How to Defend Yourself Against a Medical Malpractice Claim

If you are a physician and are being charged with medical malpractice, you most likely know that a guilty conviction could cost you millions and terminate your right to practice medicine. This is why it is so important you hire an experienced medical defense attorney who has what it takes to fight a medical malpractice claim. To learn more about how you may protect yourself from claims of medical malpractice, continue reading and speak with our experienced, trustworthy firm.

What is legally considered medical malpractice?

To prove a medical malpractice claim, your patient and his or her attorney will have to prove that you breached the standard of care, meaning you failed to ensure you were conducting yourself professionally and with constant regard to your patient’s safety. If you behave negligently, harm a patient, and he suffers serious damages as a result, he may try to sue you for medical malpractice.

What are some examples of medical malpractice?

Physicians can behave negligently in several different ways, including, though certainly not limited to:

  • Making surgical errors
  • Performing wrong-site surgery
  • Improperly medicating or dosing patients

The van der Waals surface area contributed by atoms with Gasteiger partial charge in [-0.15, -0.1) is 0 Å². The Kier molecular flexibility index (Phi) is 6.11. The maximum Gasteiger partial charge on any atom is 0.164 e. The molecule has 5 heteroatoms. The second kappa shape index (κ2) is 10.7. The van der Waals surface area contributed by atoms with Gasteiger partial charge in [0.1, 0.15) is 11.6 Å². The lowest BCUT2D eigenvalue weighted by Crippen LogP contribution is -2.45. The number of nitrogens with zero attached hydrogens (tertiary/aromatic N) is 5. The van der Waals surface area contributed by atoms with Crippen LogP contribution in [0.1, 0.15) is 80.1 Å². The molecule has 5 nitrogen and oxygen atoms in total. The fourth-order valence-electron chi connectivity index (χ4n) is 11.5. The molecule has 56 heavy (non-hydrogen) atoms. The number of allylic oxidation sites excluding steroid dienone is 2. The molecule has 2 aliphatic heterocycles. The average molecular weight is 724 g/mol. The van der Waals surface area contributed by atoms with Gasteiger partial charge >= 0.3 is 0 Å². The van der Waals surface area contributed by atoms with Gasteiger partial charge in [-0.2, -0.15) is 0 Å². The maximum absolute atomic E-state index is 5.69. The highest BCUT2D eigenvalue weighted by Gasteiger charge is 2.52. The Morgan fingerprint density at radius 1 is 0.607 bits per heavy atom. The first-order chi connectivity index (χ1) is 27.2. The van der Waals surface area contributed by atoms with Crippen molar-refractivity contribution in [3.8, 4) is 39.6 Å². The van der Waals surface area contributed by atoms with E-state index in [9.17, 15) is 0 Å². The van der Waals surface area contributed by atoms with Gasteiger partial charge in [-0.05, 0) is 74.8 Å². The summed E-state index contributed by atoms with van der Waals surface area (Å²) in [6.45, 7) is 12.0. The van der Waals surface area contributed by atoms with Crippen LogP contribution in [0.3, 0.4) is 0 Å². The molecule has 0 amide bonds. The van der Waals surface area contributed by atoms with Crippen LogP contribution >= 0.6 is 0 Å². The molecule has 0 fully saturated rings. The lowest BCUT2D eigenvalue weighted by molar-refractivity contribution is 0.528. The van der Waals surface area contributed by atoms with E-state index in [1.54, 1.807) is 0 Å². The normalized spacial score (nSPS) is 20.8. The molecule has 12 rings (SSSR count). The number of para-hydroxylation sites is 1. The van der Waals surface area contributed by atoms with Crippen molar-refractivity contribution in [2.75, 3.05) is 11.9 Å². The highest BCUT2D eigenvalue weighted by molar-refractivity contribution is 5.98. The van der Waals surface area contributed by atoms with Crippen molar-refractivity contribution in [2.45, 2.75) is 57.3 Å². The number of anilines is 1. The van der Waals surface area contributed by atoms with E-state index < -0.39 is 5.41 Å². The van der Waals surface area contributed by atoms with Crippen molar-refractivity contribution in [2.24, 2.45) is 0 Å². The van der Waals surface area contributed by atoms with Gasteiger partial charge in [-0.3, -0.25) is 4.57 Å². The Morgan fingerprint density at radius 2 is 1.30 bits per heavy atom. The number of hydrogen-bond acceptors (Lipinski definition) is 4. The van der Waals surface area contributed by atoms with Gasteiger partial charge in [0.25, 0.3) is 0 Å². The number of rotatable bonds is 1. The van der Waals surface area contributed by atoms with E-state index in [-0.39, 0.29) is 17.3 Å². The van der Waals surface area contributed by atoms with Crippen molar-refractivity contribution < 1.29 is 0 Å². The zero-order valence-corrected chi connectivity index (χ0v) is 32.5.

• Poor follow-up or aftercare
  • Failing to diagnose or misdiagnosing a patient
  • Anesthesia errors
  • Failing to order proper testing
  • Performing unnecessary surgery
  • Prematurely discharging patients
  • Patients contracting infections from poor hospital conditions

How can I defend myself against a medical malpractice claim?

An experienced attorney can use a wide array of potential defenses, depending on what pertains to your specific situation. Some of the most common defenses against medical malpractice claims are as follows:

  • Statute of limitations: If a patient of yours took longer than the legally-acceptable window of time to file a lawsuit against you, the case may be dismissed. The statute of limitations in New York is three years.
  • Contributory Negligence: Sometimes, if you can prove that a patient was at least partially responsible for the injuries he or she has sustained, you may successfully defend your practice.
  • Good Samaritan Laws: Doctors who come to someone’s aid in an emergency situation are generally not held liable if the patient does not make it, or has their condition worsen as a result of the doctor trying to help.
  • Respectable Minority Principle: When a physician believes it is time for a more drastic line of treatment and a patient is harmed as a result, he or she may try to file a medical malpractice lawsuit against the physician. However, as long as a respectable minority of physicians would support the treatment you prescribed, you may have a valid defense.

Contact our experienced New York City firm

When a medical professional is accused of misconduct, they must retain strong legal representation. If you require a medical law attorney for your legal matters, call Paul E. Walker, an experienced New York City OPMC & OPD Lawyer. Please contact the Walker Medical Law firm to set up a free initial consultation.